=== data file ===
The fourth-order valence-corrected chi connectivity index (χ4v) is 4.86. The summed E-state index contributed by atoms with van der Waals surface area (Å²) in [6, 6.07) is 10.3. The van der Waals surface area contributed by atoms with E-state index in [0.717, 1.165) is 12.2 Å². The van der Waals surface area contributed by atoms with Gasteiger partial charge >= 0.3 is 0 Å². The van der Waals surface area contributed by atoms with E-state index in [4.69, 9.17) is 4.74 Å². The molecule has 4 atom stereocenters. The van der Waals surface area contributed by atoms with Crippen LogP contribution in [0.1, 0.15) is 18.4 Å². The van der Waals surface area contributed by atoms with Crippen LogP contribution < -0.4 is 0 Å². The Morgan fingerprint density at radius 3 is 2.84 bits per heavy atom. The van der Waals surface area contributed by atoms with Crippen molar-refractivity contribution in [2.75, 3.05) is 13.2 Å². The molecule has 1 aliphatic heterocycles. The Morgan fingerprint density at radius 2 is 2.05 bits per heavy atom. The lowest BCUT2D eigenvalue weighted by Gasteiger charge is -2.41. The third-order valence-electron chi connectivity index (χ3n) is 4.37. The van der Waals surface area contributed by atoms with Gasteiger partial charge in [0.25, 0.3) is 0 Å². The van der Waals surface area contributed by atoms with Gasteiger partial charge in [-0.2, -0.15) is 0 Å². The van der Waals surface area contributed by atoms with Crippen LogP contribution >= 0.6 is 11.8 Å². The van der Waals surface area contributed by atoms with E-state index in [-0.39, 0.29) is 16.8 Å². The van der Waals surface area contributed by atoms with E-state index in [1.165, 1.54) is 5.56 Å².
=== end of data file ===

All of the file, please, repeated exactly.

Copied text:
The fourth-order valence-corrected chi connectivity index (χ4v) is 4.86. The summed E-state index contributed by atoms with van der Waals surface area (Å²) in [6, 6.07) is 10.3. The van der Waals surface area contributed by atoms with E-state index in [0.717, 1.165) is 12.2 Å². The van der Waals surface area contributed by atoms with Gasteiger partial charge >= 0.3 is 0 Å². The van der Waals surface area contributed by atoms with E-state index in [4.69, 9.17) is 4.74 Å². The molecule has 4 atom stereocenters. The van der Waals surface area contributed by atoms with Crippen LogP contribution in [0.1, 0.15) is 18.4 Å². The van der Waals surface area contributed by atoms with Crippen LogP contribution < -0.4 is 0 Å². The Morgan fingerprint density at radius 3 is 2.84 bits per heavy atom. The van der Waals surface area contributed by atoms with Crippen molar-refractivity contribution in [2.75, 3.05) is 13.2 Å². The molecule has 1 aliphatic heterocycles. The Morgan fingerprint density at radius 2 is 2.05 bits per heavy atom. The lowest BCUT2D eigenvalue weighted by Gasteiger charge is -2.41. The third-order valence-electron chi connectivity index (χ3n) is 4.37. The van der Waals surface area contributed by atoms with Gasteiger partial charge in [0.25, 0.3) is 0 Å². The van der Waals surface area contributed by atoms with Gasteiger partial charge in [-0.2, -0.15) is 0 Å². The van der Waals surface area contributed by atoms with Crippen LogP contribution >= 0.6 is 11.8 Å². The van der Waals surface area contributed by atoms with E-state index in [-0.39, 0.29) is 16.8 Å². The van der Waals surface area contributed by atoms with E-state index in [1.165, 1.54) is 5.56 Å².